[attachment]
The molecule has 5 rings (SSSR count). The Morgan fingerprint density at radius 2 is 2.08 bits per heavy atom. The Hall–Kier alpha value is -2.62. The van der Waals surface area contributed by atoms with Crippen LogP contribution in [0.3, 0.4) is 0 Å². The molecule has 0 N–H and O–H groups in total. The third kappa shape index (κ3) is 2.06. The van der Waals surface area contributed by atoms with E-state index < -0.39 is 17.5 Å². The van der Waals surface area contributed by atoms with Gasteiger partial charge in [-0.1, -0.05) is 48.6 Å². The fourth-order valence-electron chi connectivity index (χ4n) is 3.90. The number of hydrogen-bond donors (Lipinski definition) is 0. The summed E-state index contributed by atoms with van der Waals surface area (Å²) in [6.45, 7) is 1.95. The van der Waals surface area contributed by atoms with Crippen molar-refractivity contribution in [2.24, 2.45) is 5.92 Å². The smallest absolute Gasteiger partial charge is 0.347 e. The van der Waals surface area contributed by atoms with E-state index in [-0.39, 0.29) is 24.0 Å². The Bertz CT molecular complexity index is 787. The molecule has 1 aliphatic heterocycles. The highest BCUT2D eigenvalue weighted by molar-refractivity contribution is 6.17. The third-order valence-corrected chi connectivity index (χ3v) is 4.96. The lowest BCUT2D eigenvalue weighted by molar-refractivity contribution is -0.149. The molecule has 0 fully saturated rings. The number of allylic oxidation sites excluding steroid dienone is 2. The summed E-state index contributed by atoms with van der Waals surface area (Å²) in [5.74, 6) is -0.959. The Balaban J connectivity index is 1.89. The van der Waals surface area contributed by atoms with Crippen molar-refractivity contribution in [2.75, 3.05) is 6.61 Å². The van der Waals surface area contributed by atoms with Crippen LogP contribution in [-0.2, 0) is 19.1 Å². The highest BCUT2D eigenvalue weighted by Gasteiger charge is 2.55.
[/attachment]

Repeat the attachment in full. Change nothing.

The molecule has 5 rings (SSSR count). The Morgan fingerprint density at radius 2 is 2.08 bits per heavy atom. The Hall–Kier alpha value is -2.62. The van der Waals surface area contributed by atoms with Crippen LogP contribution in [0.3, 0.4) is 0 Å². The molecule has 0 N–H and O–H groups in total. The third kappa shape index (κ3) is 2.06. The van der Waals surface area contributed by atoms with E-state index < -0.39 is 17.5 Å². The van der Waals surface area contributed by atoms with Gasteiger partial charge in [-0.1, -0.05) is 48.6 Å². The fourth-order valence-electron chi connectivity index (χ4n) is 3.90. The number of hydrogen-bond donors (Lipinski definition) is 0. The summed E-state index contributed by atoms with van der Waals surface area (Å²) in [6.45, 7) is 1.95. The van der Waals surface area contributed by atoms with Crippen molar-refractivity contribution in [2.24, 2.45) is 5.92 Å². The smallest absolute Gasteiger partial charge is 0.347 e. The van der Waals surface area contributed by atoms with E-state index in [-0.39, 0.29) is 24.0 Å². The Bertz CT molecular complexity index is 787. The molecule has 1 aliphatic heterocycles. The highest BCUT2D eigenvalue weighted by molar-refractivity contribution is 6.17. The third-order valence-corrected chi connectivity index (χ3v) is 4.96. The lowest BCUT2D eigenvalue weighted by molar-refractivity contribution is -0.149. The molecule has 0 fully saturated rings. The number of allylic oxidation sites excluding steroid dienone is 2. The summed E-state index contributed by atoms with van der Waals surface area (Å²) in [5.74, 6) is -0.959. The Balaban J connectivity index is 1.89. The van der Waals surface area contributed by atoms with Crippen molar-refractivity contribution in [2.75, 3.05) is 6.61 Å². The van der Waals surface area contributed by atoms with Crippen LogP contribution in [-0.2, 0) is 19.1 Å². The highest BCUT2D eigenvalue weighted by Gasteiger charge is 2.55.